Versatile drector David Cronenberg returns to his body horror roots after two decades with Crimes of the Future alongside longtime collaborator Viggo Mortensen. Crimes of the Future is certainly a gross movie filled with discomfort and bizarre sexual analogies. However, outside the shock value the film lacks an interesting core to keep one’s mind from drifting away.
It’s a future where pain tolerance and infection rates are null and void, allowing protagonist Saul (Viggo Mortensen) to make surgery a public performance as his assistant and lover (Lea Seydoux) removes the vestigial organs his body produces.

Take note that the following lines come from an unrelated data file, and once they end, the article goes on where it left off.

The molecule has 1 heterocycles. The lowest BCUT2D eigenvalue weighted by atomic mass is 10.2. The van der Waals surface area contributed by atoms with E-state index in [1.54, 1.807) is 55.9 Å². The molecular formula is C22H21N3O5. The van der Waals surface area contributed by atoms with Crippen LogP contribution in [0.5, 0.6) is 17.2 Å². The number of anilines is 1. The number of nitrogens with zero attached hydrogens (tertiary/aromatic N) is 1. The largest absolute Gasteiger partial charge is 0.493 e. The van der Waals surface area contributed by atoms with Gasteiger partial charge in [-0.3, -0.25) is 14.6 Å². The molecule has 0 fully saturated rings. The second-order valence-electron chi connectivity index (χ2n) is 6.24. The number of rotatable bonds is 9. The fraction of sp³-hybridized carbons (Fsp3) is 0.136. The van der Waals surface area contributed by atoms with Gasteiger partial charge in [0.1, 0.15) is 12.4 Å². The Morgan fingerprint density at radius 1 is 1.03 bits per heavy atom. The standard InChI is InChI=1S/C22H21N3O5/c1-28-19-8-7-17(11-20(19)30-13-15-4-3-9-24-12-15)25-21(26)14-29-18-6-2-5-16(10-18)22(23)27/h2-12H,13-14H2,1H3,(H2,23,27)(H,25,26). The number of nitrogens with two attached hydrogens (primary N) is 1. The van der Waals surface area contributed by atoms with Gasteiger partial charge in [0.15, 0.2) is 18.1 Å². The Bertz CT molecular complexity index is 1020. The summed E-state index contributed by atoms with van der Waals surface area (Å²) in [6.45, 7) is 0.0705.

Kirsten Stewart’s antsy, horny character states that “surgery is the new sex,” and you’ll get plenty of parallels as we watch person after person get all squirmy while being cut open. The problem with the film is that there isn’t anything beyond the shock value, there’s no substance here.
The commentary about body experimentation as a form of sensuality feels trite and more an opening for weird moments, like when Saul gets a zipper installed across his pelvis.
The movie begins, literally, with a child being suffocated by his mother, so that sets the tone for Cronenberg’s edgy experimental film. Crimes of the Future is essentially a one trick pony with zero accessibility to a wider audience, leaving one to wonder what the distributor saw in this misfire of a project.